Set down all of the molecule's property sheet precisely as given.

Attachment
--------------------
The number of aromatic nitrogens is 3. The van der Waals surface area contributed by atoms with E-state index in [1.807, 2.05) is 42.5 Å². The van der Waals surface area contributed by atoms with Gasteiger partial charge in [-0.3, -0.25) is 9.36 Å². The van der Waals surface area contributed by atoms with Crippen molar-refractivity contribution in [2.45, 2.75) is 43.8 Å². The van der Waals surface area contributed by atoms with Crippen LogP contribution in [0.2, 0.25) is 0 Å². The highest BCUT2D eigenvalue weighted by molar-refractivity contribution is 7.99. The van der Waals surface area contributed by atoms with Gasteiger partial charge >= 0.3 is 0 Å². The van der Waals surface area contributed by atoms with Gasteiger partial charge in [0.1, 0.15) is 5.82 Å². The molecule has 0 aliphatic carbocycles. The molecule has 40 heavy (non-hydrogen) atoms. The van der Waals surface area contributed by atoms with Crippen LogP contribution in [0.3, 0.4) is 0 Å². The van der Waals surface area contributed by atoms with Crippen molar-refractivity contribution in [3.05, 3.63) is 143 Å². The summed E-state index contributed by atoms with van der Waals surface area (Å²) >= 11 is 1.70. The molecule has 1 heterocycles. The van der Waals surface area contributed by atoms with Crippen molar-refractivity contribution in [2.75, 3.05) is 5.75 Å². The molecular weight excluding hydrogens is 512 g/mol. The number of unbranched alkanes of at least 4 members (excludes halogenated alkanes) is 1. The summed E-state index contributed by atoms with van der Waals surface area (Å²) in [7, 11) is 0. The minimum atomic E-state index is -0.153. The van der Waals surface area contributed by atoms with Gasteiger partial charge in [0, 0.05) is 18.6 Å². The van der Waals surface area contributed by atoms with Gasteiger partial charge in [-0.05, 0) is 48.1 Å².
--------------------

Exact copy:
The number of aromatic nitrogens is 3. The van der Waals surface area contributed by atoms with E-state index in [1.807, 2.05) is 42.5 Å². The van der Waals surface area contributed by atoms with Gasteiger partial charge in [-0.3, -0.25) is 9.36 Å². The van der Waals surface area contributed by atoms with Crippen molar-refractivity contribution in [2.45, 2.75) is 43.8 Å². The van der Waals surface area contributed by atoms with Crippen LogP contribution in [0.2, 0.25) is 0 Å². The highest BCUT2D eigenvalue weighted by molar-refractivity contribution is 7.99. The van der Waals surface area contributed by atoms with Gasteiger partial charge >= 0.3 is 0 Å². The van der Waals surface area contributed by atoms with Gasteiger partial charge in [0.1, 0.15) is 5.82 Å². The molecule has 0 aliphatic carbocycles. The molecule has 40 heavy (non-hydrogen) atoms. The van der Waals surface area contributed by atoms with Crippen LogP contribution in [0.3, 0.4) is 0 Å². The van der Waals surface area contributed by atoms with Crippen molar-refractivity contribution in [3.05, 3.63) is 143 Å². The summed E-state index contributed by atoms with van der Waals surface area (Å²) >= 11 is 1.70. The molecule has 1 heterocycles. The van der Waals surface area contributed by atoms with Crippen molar-refractivity contribution in [2.75, 3.05) is 5.75 Å². The molecular weight excluding hydrogens is 512 g/mol. The number of unbranched alkanes of at least 4 members (excludes halogenated alkanes) is 1. The summed E-state index contributed by atoms with van der Waals surface area (Å²) in [7, 11) is 0. The minimum atomic E-state index is -0.153. The van der Waals surface area contributed by atoms with Gasteiger partial charge in [0, 0.05) is 18.6 Å². The van der Waals surface area contributed by atoms with Gasteiger partial charge in [-0.05, 0) is 48.1 Å².